I look at the position of the Air Force to-day—and no doubt speakers for the other three Services will have a similar story to tell—and I find that the entries into the training college of Cranwell, which, in my view, is th., key institution of the whole of the An Force, are most unsatisfactory and, on the whole, tend to fall rather than to rise. I find, again, that the plan that was introduced a year or so ago for the direct entry of young men upon the basis of eight or twelve years is not going well, so far as one can judge at present. I find also—and this is even more serious, and it affects all three Services equally—that the Service families, upon whom the traditions of the Services have rested so much in the past, are fading out. I have had in my own experience several cases of fathers and mothers who have always looked to one of the three Services for careers for their sons but who now say it is not good enough and they cannot advise their sons to go into the Services. Your Lordships know better than anybody how much tradition counts in the Services and how vitally important it is to keep this unbroken tradition of the Service families. I will not develop that part of my argument any further, because it seems to me that it is unanswerable that without a future much better assured than it is at present we shall lose this great asset to the Services upon which we depend for our national existence.

By all means improve the pay upon the lines suggested by the noble Lord, Lord Teynham, and also the educational facilities. It seems to me indefensible that while the Civil Departments in Whitehall are paying large grants to their officials for the education of their families when they are serving abroad, the Service Departments should be told to be content with this £75, which I understand (the noble Lord who is to reply will correct me if I am wrong is subject to income tax, whereas the civil grants are double and are free of tax. What justification can there be for this differentiation?

I have only one regret as to the Motion of the noble Lord, and that is that it does not cover the men as well as officers. But much of what I have said so far covers both officers and men. I want the noble Lord who is to reply to realise that, at any rate here in this House, we do look upon this question most seriously; and we ask him and the Minister of Defence to face the big question that I have seated at the beginning of my speech and to bring the conditions in the Services more into relation with the conditions in trade and industry. I do not suggest that they should be identical, but I do suggest that the gap between them should he shortened. I think this debate will show the Government—and when I say "the Government" I include all the Governments since the war—that this policy of doles during recent years is both inefficient and extravagant.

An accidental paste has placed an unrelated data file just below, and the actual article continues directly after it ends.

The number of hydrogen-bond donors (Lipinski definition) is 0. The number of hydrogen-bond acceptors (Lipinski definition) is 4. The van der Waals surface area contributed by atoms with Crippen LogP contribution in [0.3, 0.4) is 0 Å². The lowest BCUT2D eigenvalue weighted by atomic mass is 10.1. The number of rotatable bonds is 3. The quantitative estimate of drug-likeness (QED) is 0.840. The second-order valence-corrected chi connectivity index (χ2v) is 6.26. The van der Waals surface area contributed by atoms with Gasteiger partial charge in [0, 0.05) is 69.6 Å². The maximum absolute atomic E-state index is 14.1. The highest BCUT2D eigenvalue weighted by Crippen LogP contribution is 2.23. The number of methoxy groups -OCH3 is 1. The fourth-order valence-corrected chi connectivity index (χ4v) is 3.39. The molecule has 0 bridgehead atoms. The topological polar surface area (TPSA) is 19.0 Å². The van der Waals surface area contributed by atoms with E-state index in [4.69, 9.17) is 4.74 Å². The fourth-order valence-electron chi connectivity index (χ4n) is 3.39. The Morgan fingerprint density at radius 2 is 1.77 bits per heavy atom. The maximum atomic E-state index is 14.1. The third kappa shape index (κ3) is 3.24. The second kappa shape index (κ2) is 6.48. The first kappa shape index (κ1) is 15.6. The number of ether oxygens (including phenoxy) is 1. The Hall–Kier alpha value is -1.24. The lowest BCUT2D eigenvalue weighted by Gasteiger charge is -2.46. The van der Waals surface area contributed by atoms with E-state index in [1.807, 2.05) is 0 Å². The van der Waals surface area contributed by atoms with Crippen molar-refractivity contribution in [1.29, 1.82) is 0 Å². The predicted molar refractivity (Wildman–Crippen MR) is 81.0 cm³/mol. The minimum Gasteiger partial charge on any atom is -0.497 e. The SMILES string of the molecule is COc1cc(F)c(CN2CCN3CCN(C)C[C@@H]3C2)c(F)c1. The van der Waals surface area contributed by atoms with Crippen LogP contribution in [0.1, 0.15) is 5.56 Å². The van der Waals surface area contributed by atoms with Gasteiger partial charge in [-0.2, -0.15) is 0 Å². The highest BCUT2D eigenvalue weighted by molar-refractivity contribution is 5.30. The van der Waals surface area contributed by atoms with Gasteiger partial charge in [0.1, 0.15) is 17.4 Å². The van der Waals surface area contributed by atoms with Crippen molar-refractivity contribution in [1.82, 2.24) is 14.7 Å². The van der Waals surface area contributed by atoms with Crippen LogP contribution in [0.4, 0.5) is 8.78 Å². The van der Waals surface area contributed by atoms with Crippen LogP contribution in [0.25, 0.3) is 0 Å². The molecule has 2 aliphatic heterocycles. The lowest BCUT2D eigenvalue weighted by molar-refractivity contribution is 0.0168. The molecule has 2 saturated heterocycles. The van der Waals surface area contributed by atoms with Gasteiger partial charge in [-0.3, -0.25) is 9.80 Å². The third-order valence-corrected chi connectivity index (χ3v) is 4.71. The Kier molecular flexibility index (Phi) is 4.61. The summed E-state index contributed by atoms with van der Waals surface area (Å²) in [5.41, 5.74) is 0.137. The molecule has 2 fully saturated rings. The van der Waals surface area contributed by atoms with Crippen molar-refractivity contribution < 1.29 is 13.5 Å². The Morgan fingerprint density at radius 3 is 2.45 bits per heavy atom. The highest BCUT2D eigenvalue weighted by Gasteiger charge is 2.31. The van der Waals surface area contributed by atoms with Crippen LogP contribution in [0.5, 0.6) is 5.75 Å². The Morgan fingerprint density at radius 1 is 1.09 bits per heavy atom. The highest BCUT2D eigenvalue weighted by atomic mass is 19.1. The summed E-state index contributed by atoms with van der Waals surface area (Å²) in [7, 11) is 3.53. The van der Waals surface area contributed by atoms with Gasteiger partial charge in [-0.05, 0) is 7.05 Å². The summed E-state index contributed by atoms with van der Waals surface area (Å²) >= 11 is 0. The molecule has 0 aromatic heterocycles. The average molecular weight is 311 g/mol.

I am delighted that we have now got in the Minister of Defence a man who probably knows labour conditions as well as anyone in the country and a man who in every post he has held can claim a series of remarkable successes. Here is a great opportunity for him to bring his knowledge of labour conditions to the conditions of the Services; and let him realise that manpower in the Services may be even more important than the machines. Let the Prime Minister keep to the statement that I was glad to see he made the other day: that it is the considered policy of the Government to build up the Regular Forces to such a point that we can dispense with National Service.

I have always thought that in peace time this country finds it particularly difficult to carry the great burden of National Service. I am not referring to the conditions when the young men are in the Services, so much as the break that it makes in their lives. I am sure that break is having a bad effect upon the country generally at the present time. But, be that as it may, here is the opportunity. The Prime Minister has specifically stated that his object is to create a Regular Army, Navy and Air Force sufficiently strong to dispense with National Service men—that is the basis of his policy for the next three or four years. Secondly, we have a Minister of Labour who really understands employment conditions. Let him give his mind to it, and when the Government produce their White Paper, as I understand they will in the next two or three weeks, let them take account of the debate in this House to-day; and, above all, let them throw aside for ever this policy of too little and too late and face the problem upon a broad scale.

3.41 p.m.


My Lords, in following the noble Viscount who has just sat down, I am delighted to follow him also in widening somewhat the scope of this debate. Anyone who has listened to the speeches we have already heard can have no doubt that Service officers represent a clear case of a body of men and women vital to the State who are suffering from inflation—the loss in the value of money—in their pay, their pension and their allowances, and also, of course, in their personal savings. All these things today are of less value than they should he through this fall in the value of money. I hope that those who speak for, or are interested in, these officers will not feel that I am showing any lack of sympathy with their immediate personal human problems if I treat those problems as an illustration of the much wider problem of inflation, of how it is affecting the lives of all, and of how the Government, in acting in regard to the Services, may so act as not to weaken their general attack upon inflation.